Professor Katherine Huger never thought she would end up in academia, but has now been teaching at Charleston Southern University for almost thirty years. Originally from Buffalo, New York, Mrs. Huger spent much of her early life in Pennsylvania, where she received her undergraduate degree from Bryn Mawr College. Mrs. Huger went on to attend The Fletcher School of Law and Diplomacy at Tufts University in Medford, Massachusetts, where she obtained her master's degree in International Economic Relations. After spending five years as a summer intern at the Federal Reserve Bank of New York, Mrs. Huger became the international economist for Bank of Boston, a large multinational bank. As a young, well-educated woman in a high position in the corporate world in a time before Title IX, Mrs. Huger was the exception rather than the rule. She did international research, served as the bank's major consultant, and even wrote speeches for the CEO of the bank.
Mrs. Huger thought she would live up north forever, but after meeting her husband she left Boston to come to Charleston. As much as she loved Boston, Mrs. Huger says that the adjustment really wasn't that hard: "Boston and Charleston are really the same. The hardest part was not working for a year." After she had been here for one year, however, Mrs. Huger obtained her first and only teaching position at CSU. She says she has remained here because "the environment is so special." Mrs. Huger is quick to point out that CSU affords the type of setting in which she can give individual focus and attention to her students. She also claims that friendships with colleagues add to the pleasant working environment.
In the classroom, Mrs. Huger uses small group discussion and problem solving sessions as tools for learning. In addition, she has students play computer games devised by the Federal Reserve Bank of San Francisco. Perhaps Mrs. Huger's most exciting teaching tool is her use of experiments that are designed to test principles of economics. In one experiment, students eat donuts and drink Coca-Cola. Mrs. Huger's favorite experiment involves having students make paper airplanes and fly them as a model for the economic principle of the law of diminishing returns.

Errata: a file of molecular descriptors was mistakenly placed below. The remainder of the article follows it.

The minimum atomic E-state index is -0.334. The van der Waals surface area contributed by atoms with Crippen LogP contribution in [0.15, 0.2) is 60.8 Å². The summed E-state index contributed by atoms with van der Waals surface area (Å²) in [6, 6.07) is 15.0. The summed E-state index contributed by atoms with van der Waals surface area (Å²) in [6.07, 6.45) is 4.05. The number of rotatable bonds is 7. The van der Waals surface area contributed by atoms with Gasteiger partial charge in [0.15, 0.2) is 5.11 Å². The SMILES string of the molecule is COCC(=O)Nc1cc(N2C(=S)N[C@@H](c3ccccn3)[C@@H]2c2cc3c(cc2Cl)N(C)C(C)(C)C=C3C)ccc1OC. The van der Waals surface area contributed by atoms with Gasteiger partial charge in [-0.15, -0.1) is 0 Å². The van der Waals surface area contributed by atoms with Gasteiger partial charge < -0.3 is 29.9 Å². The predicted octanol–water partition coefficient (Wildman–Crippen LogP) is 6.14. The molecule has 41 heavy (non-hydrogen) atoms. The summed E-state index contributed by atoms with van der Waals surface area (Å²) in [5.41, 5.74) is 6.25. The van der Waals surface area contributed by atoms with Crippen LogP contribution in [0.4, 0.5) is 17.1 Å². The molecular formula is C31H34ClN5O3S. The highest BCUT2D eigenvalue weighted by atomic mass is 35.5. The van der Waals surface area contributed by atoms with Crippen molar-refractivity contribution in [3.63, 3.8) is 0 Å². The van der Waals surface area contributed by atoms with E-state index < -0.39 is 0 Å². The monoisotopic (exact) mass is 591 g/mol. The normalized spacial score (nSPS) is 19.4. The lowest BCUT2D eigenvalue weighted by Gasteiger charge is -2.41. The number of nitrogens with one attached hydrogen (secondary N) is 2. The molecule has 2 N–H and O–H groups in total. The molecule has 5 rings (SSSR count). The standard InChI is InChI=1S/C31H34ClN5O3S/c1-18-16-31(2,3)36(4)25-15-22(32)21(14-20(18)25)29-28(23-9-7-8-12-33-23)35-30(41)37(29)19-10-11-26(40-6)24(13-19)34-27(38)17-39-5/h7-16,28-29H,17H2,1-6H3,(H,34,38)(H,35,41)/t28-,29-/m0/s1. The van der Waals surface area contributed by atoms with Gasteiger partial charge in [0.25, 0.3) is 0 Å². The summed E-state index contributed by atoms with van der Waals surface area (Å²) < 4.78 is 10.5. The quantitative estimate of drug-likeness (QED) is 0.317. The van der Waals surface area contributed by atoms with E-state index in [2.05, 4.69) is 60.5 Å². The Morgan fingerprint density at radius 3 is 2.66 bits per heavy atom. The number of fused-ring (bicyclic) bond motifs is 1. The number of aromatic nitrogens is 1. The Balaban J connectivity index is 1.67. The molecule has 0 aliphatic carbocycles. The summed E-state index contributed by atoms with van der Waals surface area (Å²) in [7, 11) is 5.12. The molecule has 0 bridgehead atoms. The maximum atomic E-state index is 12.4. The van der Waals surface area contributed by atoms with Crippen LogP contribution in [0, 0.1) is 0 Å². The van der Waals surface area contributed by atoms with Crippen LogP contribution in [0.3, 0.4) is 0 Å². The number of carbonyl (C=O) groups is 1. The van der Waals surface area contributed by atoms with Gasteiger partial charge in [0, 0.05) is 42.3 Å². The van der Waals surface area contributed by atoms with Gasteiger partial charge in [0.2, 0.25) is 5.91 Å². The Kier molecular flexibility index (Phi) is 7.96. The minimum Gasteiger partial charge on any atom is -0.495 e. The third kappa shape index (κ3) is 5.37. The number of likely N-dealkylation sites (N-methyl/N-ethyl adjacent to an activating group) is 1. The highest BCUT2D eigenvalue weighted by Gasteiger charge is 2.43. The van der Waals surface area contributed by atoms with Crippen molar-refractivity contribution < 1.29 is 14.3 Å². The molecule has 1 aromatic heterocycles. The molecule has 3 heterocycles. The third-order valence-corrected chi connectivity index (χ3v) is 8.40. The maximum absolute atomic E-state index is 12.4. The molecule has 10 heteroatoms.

While Mrs. Huger gives the presence of strong, women role models in her family credit for her success, she attributes much of her teaching excellence to her students. "My students are wonderful people, and I always feel that I learn much from them." Mrs. Huger says that the most important thing she has learned from her students is that no matter how well she understands economics, students will always have a fresh perspective on what she is teaching them that allows her to see things in new ways and increases her ability to teach. Mrs. Huger's teaching excellence is summarized by her simple statement, that "learning and teaching go together."
Mrs. Huger loves the outdoors and is an active environmentalist. In her free time she loves to hike, canoe, and kayak. Her most recent passion is adventure travel. In the past five years, she has trekked in the Himalayas of Nepal, hiked the Copper Canyon in Mexico, and traveled to Ecuador and the Galapagos Islands.
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